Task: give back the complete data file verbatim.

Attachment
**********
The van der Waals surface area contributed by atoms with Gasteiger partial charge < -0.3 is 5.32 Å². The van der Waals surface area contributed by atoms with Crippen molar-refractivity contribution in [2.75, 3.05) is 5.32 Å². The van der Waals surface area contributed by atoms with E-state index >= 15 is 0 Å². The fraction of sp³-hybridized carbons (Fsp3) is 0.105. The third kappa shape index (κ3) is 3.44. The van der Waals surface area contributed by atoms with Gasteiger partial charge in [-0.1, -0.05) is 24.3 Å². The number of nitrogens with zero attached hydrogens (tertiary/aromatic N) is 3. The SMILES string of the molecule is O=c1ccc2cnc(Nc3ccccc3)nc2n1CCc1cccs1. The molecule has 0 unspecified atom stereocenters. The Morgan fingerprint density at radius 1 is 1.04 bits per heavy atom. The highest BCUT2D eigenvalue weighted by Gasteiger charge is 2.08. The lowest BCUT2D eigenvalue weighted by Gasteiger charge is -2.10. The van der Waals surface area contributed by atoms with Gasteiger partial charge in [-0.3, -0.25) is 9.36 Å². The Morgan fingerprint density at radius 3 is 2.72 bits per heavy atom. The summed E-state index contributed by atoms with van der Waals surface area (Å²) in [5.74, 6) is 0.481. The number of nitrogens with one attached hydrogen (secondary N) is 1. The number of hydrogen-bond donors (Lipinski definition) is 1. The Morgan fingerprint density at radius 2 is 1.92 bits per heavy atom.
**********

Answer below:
The van der Waals surface area contributed by atoms with Gasteiger partial charge < -0.3 is 5.32 Å². The van der Waals surface area contributed by atoms with Crippen molar-refractivity contribution in [2.75, 3.05) is 5.32 Å². The van der Waals surface area contributed by atoms with E-state index >= 15 is 0 Å². The fraction of sp³-hybridized carbons (Fsp3) is 0.105. The third kappa shape index (κ3) is 3.44. The van der Waals surface area contributed by atoms with Gasteiger partial charge in [-0.1, -0.05) is 24.3 Å². The number of nitrogens with zero attached hydrogens (tertiary/aromatic N) is 3. The SMILES string of the molecule is O=c1ccc2cnc(Nc3ccccc3)nc2n1CCc1cccs1. The molecule has 0 unspecified atom stereocenters. The Morgan fingerprint density at radius 1 is 1.04 bits per heavy atom. The highest BCUT2D eigenvalue weighted by Gasteiger charge is 2.08. The lowest BCUT2D eigenvalue weighted by Gasteiger charge is -2.10. The van der Waals surface area contributed by atoms with Gasteiger partial charge in [-0.3, -0.25) is 9.36 Å². The Morgan fingerprint density at radius 3 is 2.72 bits per heavy atom. The summed E-state index contributed by atoms with van der Waals surface area (Å²) in [5.74, 6) is 0.481. The number of nitrogens with one attached hydrogen (secondary N) is 1. The number of hydrogen-bond donors (Lipinski definition) is 1. The Morgan fingerprint density at radius 2 is 1.92 bits per heavy atom.